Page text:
- the quality or state of being strong; bodily or muscular power; vigor.
- mental power, force, or vigor.
- moral power, firmness, or courage.
- power by reason of influence, authority, resources, numbers, etc.
- number, as of personnel or ships in a force or body: a regiment with a strength of 3000.
- effective force, potency, or cogency, as of inducements or arguments: the strength of his plea.
- power of resisting force, strain, wear, etc.
- vigor of action, language, feeling, etc.
- the effective or essential properties characteristic of a beverage, chemical, or the like: The alcoholic strength of brandy far exceeds that of wine.
- a particular proportion or concentration of these properties; intensity, as of light, color, sound, flavor, or odor: coffee of normal strength.
- something or someone that gives one strength or is a source of power or encouragement; sustenance: The Bible was her strength and joy.
- power to rise or remain firm in prices: Stocks continued to show strength. The pound declined in strength.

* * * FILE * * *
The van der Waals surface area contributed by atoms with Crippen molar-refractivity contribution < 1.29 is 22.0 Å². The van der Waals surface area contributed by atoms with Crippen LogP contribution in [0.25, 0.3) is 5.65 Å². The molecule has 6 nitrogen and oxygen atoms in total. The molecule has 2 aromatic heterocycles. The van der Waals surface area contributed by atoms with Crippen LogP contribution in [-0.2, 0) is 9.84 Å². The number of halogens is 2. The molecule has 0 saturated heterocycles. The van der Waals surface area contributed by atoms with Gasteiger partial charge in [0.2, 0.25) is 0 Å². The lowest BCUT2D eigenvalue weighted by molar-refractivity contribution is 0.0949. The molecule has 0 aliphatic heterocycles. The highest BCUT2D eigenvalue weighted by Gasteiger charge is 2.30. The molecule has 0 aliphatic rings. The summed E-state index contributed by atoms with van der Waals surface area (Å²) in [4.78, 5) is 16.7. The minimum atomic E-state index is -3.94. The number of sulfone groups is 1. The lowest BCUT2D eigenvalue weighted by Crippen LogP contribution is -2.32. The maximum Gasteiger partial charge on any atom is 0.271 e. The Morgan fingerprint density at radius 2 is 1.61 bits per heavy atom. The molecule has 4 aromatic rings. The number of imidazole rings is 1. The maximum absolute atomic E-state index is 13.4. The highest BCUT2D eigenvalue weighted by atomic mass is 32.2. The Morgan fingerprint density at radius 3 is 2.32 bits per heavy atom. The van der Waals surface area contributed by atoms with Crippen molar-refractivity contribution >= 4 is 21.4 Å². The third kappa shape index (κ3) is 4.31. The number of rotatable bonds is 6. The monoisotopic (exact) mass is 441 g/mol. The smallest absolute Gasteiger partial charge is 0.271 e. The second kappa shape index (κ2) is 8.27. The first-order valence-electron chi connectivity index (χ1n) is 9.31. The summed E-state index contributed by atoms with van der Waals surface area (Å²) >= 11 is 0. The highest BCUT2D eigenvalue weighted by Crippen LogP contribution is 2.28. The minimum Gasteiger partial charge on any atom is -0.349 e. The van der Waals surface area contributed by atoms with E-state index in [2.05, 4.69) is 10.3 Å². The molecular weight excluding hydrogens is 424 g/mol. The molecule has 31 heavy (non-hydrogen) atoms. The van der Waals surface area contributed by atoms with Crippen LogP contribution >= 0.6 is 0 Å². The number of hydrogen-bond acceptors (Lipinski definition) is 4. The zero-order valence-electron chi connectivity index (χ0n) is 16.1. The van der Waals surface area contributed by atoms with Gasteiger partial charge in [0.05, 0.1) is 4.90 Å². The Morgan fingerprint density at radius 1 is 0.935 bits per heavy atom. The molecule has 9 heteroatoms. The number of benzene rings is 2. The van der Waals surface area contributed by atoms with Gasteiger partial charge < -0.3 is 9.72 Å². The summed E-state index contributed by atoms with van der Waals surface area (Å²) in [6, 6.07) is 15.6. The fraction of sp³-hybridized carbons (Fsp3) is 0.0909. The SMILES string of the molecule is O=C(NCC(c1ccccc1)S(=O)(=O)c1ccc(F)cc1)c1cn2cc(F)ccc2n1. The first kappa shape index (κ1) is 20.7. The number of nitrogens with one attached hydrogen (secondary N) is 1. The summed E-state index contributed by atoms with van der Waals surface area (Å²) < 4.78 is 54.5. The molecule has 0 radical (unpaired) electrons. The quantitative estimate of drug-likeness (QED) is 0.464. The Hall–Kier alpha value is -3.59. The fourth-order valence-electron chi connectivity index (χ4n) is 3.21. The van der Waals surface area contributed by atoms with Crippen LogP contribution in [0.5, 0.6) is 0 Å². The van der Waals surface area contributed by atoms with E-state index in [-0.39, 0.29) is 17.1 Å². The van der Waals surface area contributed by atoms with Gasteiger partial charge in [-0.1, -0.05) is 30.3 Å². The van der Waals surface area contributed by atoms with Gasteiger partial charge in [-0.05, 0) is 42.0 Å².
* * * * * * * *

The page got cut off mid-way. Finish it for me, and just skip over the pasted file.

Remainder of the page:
- on the strength of, on the basis of; relying on: He was accepted by the college on the strength of ardent personal recommendations.
- the state or quality of being physically or mentally strong
- the ability to withstand or exert great force, stress, or pressure
- something that is regarded as being beneficial or a source of powertheir chief strength is technology
- potency, as of a drink, drug, etc
- power to convince; cogencythe strength of an argument
- degree of intensity or concentration of colour, light, sound, flavour, etc
- the full or part of the full complement as specifiedat full strength; below strength
- finance firmness of or a rising tendency in prices, esp security prices
- archaic, or poetic a stronghold or fortress
- Australian and NZ informal the general idea, the main purposeto get the strength of something
- from strength to strength with ever-increasing success
- in strength in large numbers
- on the strength of on the basis of or relying upon
n.Old English strengþu “power, force, vigor, moral resistance,” from Proto-Germanic *strangitho (cf. Old High German strengida “strength”), in gradational relationship to the root of strong, with Proto-Germanic abstract noun suffix *-itho (see -th (2)). On the basis of, as in She was hired on the strength of her computer skills. [Early 1600s] see brute force (strength); on the strength of; tower of strength.